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June 24, 2010
As new medical technologies enable a less-invasive approach to cardiac and vascular surgery, surgical specialists, radiologists and cardiologists are performing both diagnostic and therapeutic procedures in a sterile operating environment.
This shift in practice is blurring the boundaries between traditionally separate departments, staff, procedures, equipment and recovery spaces. As a result, operating room design continues to evolve to support these new procedures and technologies.
Hybrid operating rooms are emerging as a new and effective way to integrate advanced imaging technologies in surgical environments to increase efficiencies and utilization of resources while improving patient safety, experience and outcomes.
Why go hybrid?
Many surgical procedures benefit from the use of advanced imaging modalities, and many imaging studies now integrate surgery-type therapeutic interventions, especially in cardiac and vascular specialties. Research has shown clear benefits from designing adaptable environments that integrate these surgery and imaging services resulting in reduced morbidity (1.2 percent vs. 4.8 percent), hospital length of stay (3.4 days vs. 9.1 days) and recovery time (30 days vs. several months).
Hybrid rooms also facilitate multispecialty clinical collaboration resulting in imaging and technological advancements and superior medical training as surgeons become dual trained for both open and endovascular or catheter-insertion techniques. New procedures such as percutaneous heart valve replacements now undergoing clinical trials and testing in the United States will reduce the need for open heart surgery while increasing the demand for hybrid rooms.
Combining both imaging and surgery capabilities in one hybrid room allows for real-time imaging during complex vascular or cardiac surgical procedures, yet presents many planning challenges ranging from integrating traditionally separate disciplines to determining the functional layout of the room to accommodate equipment and staff flow.
The major pieces of equipment that impact hybrid room layout include a surgical table, imaging equipment, lights and equipment booms. Coordination of these functional requirements involves resolving the spatial relationship between the equipment and staff flow needed for both open and closed procedures.
A digital operating suite completed in 2004 in Providence St. Vincent Medical Center’s facility in Portland functions as a hybrid room. As one of the first projects of its kind in the Northwest, the design team faced the additional challenge of planning the room while the medical equipment was still in development. This required the design to be as flexible as possible to support evolving technologies and procedures while meeting the needs of surgeons, radiologists and cardiologists.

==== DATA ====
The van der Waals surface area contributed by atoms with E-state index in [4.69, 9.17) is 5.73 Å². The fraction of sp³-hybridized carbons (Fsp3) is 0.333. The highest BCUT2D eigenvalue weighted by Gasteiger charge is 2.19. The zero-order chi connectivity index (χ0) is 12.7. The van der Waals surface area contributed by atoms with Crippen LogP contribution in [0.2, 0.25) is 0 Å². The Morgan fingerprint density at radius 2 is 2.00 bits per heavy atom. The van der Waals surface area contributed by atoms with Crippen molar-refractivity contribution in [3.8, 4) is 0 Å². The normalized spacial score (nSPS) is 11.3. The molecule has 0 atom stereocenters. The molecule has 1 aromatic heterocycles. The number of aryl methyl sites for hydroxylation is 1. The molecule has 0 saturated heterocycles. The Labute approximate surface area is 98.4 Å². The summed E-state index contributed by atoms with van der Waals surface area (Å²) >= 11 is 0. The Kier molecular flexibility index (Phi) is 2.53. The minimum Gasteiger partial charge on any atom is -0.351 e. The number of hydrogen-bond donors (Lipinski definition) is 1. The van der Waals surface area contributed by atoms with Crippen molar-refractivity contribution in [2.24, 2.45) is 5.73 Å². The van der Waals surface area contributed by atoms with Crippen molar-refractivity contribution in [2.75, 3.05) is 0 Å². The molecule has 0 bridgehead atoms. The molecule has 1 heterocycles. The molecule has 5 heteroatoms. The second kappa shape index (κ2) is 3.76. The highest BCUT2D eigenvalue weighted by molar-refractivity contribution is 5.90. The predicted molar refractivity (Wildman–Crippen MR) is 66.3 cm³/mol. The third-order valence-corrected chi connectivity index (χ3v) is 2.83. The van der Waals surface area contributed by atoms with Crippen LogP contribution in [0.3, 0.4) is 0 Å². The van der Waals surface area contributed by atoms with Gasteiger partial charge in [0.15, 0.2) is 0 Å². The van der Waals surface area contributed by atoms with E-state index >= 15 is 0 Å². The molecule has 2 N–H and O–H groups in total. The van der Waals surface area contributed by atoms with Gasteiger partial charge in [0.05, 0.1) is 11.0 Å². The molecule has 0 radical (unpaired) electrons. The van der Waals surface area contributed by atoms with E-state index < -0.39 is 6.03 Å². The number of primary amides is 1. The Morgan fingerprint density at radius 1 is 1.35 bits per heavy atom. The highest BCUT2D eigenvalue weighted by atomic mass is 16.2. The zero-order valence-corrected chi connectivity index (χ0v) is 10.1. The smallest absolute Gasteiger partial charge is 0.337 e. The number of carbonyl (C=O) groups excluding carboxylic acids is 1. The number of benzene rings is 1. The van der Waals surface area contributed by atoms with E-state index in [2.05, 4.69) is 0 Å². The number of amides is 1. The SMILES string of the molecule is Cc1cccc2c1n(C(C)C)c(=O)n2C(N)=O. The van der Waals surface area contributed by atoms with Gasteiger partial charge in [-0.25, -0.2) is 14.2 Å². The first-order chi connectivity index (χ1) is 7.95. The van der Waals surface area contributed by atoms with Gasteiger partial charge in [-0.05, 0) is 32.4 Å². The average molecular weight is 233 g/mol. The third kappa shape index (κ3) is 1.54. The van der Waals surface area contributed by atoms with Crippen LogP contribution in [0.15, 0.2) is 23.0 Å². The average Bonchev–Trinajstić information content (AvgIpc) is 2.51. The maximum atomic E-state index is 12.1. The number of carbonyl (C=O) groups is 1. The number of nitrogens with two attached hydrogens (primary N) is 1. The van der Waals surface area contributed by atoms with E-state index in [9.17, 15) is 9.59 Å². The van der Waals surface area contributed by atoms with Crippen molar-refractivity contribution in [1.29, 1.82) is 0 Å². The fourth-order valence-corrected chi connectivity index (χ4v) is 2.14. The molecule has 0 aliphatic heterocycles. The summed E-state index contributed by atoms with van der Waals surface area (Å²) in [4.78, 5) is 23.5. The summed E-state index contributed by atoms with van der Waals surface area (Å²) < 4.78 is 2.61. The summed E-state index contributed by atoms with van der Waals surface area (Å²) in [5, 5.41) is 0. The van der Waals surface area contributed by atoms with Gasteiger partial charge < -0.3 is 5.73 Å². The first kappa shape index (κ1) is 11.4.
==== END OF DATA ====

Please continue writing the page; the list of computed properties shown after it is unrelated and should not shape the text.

Design of hybrid rooms requires technical coordination of the equipment with the existing building infrastructure. At Harborview Medical Center in Seattle, the only Level 1 trauma center serving Washington, Idaho, Montana, Wyoming and Alaska, a new hybrid room is being planned within the existing surgery suite to serve a large population of trauma and vascular patients.
Technical coordination of the room is complicated by the constraints of the existing mechanical systems, low floor-to-floor heights and spacing of the column grid. The design process is addressing workflow for surgery and imaging procedures with corresponding equipment needs and surgeon preferences.
Tools for problem solving
Solving the planning and technical coordination issues posed by the complex nature of hybrid rooms involves numerous face-to-face meetings with clinicians, architects, consulting engineers, contractors and equipment vendors, as well as site visits to recently completed hybrid rooms at other hospitals to “kick the tires.”
During the planning for the 28-room, two-level integrated surgical-interventional suite as part of new 350-bed hospital tower under construction for Providence Regional Medical Center Everett, the design team used 3-D modeling, enlarged color-coded floor plans, and a semi-transparent model using stacked plexiglass floor plates laminated with color floor plans to illustrate the dimensional relationships between services and routes for patients, staff and material transport. These tools helped facilitate discussion between diverse groups of clinicians and resolve operational challenges.
Currently in design, the phased expansion and remodel of a main operating suite at Providence Alaska Medical Center in Anchorage includes replacement of two cardiac operating rooms. Both are designed as hybrid rooms to serve cardiac surgery and other specialties as the technology develops.
Using a variety of tools, multidisciplinary workshops allowed clinicians to experiment with various room configurations. Full-scale room mock-ups of the favored room configurations allowed clinicians to simulate routine and emergency procedures as they evaluated equipment placement and the flow of patients, caregivers, supplies and information.
A role model
This new integrated model of care requires significant changes in existing operational practices and organizational culture that is not possible without the vision and leadership of dedicated clients, executive teams, key physicians and department heads.
It is our hope that successfully pioneering an approach to providing these integrated services will set a precedent for designing hybrid rooms now and in the future.
Jim Harman, Rosemary Carraher and Solvei Neiger are health care architects at ZGF Architects, and Barbara Anderson is a nurse medical planner at ZGF.
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